BY AMANDA HAWKINS

I bought a pound of Arkansas Black

back in November—impossibly

hard, a little bitter, tart as tart apples can be,

the indentation leading to the stem

shallow, as if the apple had strained

away from the branch or the tree

itself had held the fruit at arm's length.

And then that paper bag browning,

rough on the tongue and reminiscent of scars.

Otherwise it's the darkest of them—dramatic like doomsday

from brown red brick to wine dreg maroon,

freckles that almost look cute. Funny,

the market man tried to warn me, said some of the above.

Said he wasn't sure they'd be my thing.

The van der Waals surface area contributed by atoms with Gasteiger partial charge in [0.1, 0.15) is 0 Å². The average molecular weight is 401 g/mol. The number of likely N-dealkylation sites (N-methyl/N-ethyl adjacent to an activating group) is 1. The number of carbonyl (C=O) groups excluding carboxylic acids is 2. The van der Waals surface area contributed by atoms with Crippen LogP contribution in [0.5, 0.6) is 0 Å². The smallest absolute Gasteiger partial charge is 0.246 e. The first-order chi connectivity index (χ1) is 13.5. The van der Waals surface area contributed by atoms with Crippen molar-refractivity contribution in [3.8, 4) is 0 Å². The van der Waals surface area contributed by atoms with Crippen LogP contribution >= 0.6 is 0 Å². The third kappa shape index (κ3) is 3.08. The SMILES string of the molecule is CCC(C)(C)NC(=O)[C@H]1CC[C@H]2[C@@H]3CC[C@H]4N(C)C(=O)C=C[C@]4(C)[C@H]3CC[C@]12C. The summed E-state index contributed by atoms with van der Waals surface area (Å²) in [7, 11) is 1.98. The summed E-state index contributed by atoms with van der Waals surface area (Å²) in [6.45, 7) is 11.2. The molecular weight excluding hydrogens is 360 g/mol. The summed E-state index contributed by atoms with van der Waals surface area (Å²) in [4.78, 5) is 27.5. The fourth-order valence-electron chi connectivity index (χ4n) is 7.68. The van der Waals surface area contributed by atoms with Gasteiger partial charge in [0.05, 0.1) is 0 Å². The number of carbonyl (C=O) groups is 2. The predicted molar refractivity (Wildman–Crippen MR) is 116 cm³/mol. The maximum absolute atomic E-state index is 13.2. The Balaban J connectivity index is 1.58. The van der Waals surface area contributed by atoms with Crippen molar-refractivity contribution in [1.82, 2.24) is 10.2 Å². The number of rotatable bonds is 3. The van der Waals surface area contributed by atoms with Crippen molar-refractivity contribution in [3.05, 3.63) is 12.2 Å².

And it's true, I don't generally like apples. Too sweet

or common or prone to softness.

But the Arkansas Black—I hear it stores

impeccably. Midwinter and I keep

coming back to it. Something

nutty and improbable in the skin,

how unyielding it is. How challenging.

It warms my heart, makes me feel

like a better person

to hunker down with such

complex company.

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